Determinants of Ligand-Functionalized DNA Nanostructure-Cell Interactions

Glenn A.O. Cremers, Bas J.H.M. Rosier, Ab Meijs, Nicholas B. Tito, Sander M.J. van Duijnhoven, Hans van Eenennaam, Lorenzo Albertazzi, Tom F.A. de Greef (Corresponding author)

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Synthesis of ligand-functionalized nanomaterials with control over size, shape, and ligand orientation facilitates the design of targeted nanomedicines for therapeutic purposes. DNA nanotechnology has emerged as a powerful tool to rationally construct two- and three-dimensional nanostructures, enabling site-specific incorporation of protein ligands with control over stoichiometry and orientation. To efficiently target cell surface receptors, exploration of the parameters that modulate cellular accessibility of these nanostructures is essential. In this study, we systematically investigate tunable design parameters of antibody-functionalized DNA nanostructures binding to therapeutically relevant receptors, including the programmed cell death protein 1, the epidermal growth factor receptor, and the human epidermal growth factor receptor 2. We show that, although the native affinity of antibody-functionalized DNA nanostructures remains unaltered, the absolute number of bound surface receptors is lower compared to soluble antibodies due to receptor accessibility by the nanostructure. We explore structural determinants of this phenomenon to improve efficiency, revealing that receptor binding is mainly governed by nanostructure size and DNA handle location. The obtained results provide key insights in the ability of ligand-functionalized DNA nanostructures to bind surface receptors and yields design rules for optimal cellular targeting.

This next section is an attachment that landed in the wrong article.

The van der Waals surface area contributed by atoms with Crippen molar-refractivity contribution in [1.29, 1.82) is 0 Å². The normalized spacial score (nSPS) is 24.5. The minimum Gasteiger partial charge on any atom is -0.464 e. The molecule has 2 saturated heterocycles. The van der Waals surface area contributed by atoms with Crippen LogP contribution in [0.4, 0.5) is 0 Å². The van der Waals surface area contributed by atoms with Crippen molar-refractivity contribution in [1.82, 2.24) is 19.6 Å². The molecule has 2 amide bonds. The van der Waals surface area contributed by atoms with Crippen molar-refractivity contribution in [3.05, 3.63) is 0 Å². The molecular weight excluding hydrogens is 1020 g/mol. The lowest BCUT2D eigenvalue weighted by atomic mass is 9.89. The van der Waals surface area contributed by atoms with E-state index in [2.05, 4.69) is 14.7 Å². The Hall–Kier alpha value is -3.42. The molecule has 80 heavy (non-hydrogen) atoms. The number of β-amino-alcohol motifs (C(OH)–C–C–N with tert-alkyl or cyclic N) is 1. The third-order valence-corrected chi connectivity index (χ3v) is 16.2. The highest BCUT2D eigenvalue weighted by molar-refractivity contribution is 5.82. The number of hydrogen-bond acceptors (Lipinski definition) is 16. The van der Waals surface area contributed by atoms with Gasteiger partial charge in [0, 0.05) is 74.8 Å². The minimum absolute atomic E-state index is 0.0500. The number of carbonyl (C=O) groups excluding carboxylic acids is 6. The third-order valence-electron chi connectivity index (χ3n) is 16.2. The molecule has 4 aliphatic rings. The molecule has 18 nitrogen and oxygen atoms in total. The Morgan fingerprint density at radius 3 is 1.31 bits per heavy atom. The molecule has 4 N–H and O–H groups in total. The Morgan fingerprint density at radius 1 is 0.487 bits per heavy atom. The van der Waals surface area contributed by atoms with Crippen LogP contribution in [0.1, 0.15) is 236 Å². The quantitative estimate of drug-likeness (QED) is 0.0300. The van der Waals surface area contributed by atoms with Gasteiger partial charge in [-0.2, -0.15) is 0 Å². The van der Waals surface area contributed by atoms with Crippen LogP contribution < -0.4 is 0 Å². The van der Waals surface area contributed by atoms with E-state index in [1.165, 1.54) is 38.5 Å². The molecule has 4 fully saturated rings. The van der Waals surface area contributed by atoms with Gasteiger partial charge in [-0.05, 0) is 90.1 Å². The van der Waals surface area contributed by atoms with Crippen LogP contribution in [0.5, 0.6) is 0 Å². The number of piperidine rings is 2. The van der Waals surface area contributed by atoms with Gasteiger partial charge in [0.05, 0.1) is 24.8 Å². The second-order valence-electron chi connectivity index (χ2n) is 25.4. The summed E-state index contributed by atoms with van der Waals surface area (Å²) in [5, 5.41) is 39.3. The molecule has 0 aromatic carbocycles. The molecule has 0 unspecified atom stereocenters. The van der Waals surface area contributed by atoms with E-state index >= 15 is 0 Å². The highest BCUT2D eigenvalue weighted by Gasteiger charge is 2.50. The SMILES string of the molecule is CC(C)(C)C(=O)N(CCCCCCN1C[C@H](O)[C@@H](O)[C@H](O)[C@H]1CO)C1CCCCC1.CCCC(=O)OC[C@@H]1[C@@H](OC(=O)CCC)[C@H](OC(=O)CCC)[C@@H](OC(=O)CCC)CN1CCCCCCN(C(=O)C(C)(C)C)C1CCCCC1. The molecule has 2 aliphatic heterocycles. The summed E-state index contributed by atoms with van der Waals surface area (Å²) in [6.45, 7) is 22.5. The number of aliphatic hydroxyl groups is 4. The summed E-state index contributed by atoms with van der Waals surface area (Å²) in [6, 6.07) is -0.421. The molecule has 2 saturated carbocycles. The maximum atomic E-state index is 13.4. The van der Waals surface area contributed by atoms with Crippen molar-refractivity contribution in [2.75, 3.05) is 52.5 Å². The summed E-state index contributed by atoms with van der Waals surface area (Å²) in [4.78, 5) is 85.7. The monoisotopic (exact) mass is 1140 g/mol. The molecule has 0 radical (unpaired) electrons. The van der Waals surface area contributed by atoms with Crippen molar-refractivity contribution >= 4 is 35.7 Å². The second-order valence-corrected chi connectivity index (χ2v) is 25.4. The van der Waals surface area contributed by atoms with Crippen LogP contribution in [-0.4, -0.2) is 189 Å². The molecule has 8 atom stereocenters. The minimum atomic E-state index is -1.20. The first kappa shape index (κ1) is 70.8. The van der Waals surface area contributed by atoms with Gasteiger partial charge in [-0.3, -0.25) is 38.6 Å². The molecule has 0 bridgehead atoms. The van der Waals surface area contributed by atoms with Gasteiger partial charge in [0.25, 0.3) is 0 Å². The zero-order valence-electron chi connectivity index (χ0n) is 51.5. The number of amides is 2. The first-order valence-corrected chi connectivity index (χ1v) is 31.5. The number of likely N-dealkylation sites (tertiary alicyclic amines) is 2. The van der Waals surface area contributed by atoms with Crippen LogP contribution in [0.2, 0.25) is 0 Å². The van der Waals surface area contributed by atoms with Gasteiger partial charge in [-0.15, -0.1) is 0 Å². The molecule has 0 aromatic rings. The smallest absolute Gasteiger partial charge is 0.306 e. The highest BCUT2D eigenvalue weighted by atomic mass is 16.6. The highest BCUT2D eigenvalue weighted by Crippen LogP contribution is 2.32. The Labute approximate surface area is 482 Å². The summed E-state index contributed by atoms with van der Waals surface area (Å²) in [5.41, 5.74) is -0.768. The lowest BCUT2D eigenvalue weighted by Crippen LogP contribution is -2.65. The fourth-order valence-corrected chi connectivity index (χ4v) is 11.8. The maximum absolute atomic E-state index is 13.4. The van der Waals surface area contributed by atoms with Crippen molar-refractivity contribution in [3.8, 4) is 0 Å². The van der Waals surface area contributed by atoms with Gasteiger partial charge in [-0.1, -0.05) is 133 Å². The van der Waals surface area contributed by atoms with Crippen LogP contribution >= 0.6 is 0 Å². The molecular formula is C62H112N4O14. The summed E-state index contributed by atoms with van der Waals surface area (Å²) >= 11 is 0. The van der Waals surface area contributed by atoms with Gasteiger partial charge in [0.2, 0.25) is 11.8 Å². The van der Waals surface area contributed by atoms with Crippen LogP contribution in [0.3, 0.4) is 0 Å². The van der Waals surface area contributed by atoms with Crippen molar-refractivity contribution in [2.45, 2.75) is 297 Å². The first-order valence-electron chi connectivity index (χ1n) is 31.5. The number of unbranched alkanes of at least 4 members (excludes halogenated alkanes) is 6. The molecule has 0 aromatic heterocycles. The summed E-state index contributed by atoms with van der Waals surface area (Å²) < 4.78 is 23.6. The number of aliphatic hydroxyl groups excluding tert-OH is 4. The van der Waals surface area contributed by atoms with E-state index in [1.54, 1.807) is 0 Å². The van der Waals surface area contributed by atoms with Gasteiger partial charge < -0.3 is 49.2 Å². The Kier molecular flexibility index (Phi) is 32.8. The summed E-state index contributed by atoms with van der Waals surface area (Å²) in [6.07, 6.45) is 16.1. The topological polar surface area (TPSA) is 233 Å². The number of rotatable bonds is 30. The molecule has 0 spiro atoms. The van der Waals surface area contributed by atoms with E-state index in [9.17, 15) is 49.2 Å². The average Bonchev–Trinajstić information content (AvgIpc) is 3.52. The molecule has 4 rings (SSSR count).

Original languageEnglish
Pages (from-to)10131–10142
Number of pages12
JournalJournal of the American Chemical Society
Issue number27
Publication statusPublished - 14 Jul 2021

Bibliographical note

Funding Information:
We thank J. Schill for help with the TEM imaging and analysis. M. Merkx, P. de Vink, and D. Schrijver are gratefully acknowledged for valuable insights and fruitful discussions. We thank Promega for making it possible to provide the PD1/PDL1 Blockade Bioassay cells. This work was supported by the European Research Council (ERC) (project no. 677313 BioCircuit), an NWO-VIDI grant from The Netherlands Organization for Scientific Research (NWO, 723.016.003), and funding from the Ministry of Education, Culture and Science (Gravity programs, 024.001.035 and 024.003.013).


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